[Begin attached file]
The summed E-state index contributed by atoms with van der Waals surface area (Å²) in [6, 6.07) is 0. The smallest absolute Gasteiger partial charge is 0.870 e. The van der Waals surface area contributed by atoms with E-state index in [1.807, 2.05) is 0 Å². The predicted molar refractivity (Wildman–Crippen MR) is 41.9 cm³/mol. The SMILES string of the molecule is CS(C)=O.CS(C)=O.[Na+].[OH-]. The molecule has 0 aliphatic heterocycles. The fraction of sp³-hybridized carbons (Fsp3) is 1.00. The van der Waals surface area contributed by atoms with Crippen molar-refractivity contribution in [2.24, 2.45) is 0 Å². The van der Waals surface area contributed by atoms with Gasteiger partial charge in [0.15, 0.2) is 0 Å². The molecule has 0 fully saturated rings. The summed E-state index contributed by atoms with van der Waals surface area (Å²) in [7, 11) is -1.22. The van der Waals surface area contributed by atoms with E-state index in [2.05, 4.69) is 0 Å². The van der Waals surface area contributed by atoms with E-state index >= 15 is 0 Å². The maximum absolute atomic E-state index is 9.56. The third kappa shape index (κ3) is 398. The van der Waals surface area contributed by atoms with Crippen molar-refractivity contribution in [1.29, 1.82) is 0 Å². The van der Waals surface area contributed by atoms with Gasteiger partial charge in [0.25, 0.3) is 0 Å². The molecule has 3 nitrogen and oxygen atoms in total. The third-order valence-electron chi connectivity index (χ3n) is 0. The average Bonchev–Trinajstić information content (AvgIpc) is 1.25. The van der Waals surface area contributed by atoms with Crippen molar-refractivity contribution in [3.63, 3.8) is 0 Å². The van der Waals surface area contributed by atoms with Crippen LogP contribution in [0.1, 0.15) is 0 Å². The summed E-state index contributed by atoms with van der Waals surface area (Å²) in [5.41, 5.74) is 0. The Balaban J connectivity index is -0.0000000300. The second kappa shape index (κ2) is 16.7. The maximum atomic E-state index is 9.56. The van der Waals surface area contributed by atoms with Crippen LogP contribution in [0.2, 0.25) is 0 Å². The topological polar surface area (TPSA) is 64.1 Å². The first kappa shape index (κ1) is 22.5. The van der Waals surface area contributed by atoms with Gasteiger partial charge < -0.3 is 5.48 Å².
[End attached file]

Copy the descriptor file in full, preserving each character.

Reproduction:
The summed E-state index contributed by atoms with van der Waals surface area (Å²) in [6, 6.07) is 0. The smallest absolute Gasteiger partial charge is 0.870 e. The van der Waals surface area contributed by atoms with E-state index in [1.807, 2.05) is 0 Å². The predicted molar refractivity (Wildman–Crippen MR) is 41.9 cm³/mol. The SMILES string of the molecule is CS(C)=O.CS(C)=O.[Na+].[OH-]. The molecule has 0 aliphatic heterocycles. The fraction of sp³-hybridized carbons (Fsp3) is 1.00. The van der Waals surface area contributed by atoms with Crippen molar-refractivity contribution in [2.24, 2.45) is 0 Å². The van der Waals surface area contributed by atoms with Gasteiger partial charge in [0.15, 0.2) is 0 Å². The molecule has 0 fully saturated rings. The summed E-state index contributed by atoms with van der Waals surface area (Å²) in [7, 11) is -1.22. The van der Waals surface area contributed by atoms with E-state index in [2.05, 4.69) is 0 Å². The van der Waals surface area contributed by atoms with E-state index >= 15 is 0 Å². The maximum absolute atomic E-state index is 9.56. The third kappa shape index (κ3) is 398. The van der Waals surface area contributed by atoms with Crippen molar-refractivity contribution in [1.29, 1.82) is 0 Å². The van der Waals surface area contributed by atoms with Gasteiger partial charge in [0.25, 0.3) is 0 Å². The molecule has 3 nitrogen and oxygen atoms in total. The third-order valence-electron chi connectivity index (χ3n) is 0. The average Bonchev–Trinajstić information content (AvgIpc) is 1.25. The van der Waals surface area contributed by atoms with Crippen molar-refractivity contribution in [3.63, 3.8) is 0 Å². The van der Waals surface area contributed by atoms with Crippen LogP contribution in [0.1, 0.15) is 0 Å². The summed E-state index contributed by atoms with van der Waals surface area (Å²) in [5.41, 5.74) is 0. The Balaban J connectivity index is -0.0000000300. The second kappa shape index (κ2) is 16.7. The maximum atomic E-state index is 9.56. The van der Waals surface area contributed by atoms with Crippen LogP contribution in [0.2, 0.25) is 0 Å². The topological polar surface area (TPSA) is 64.1 Å². The first kappa shape index (κ1) is 22.5. The van der Waals surface area contributed by atoms with Gasteiger partial charge < -0.3 is 5.48 Å².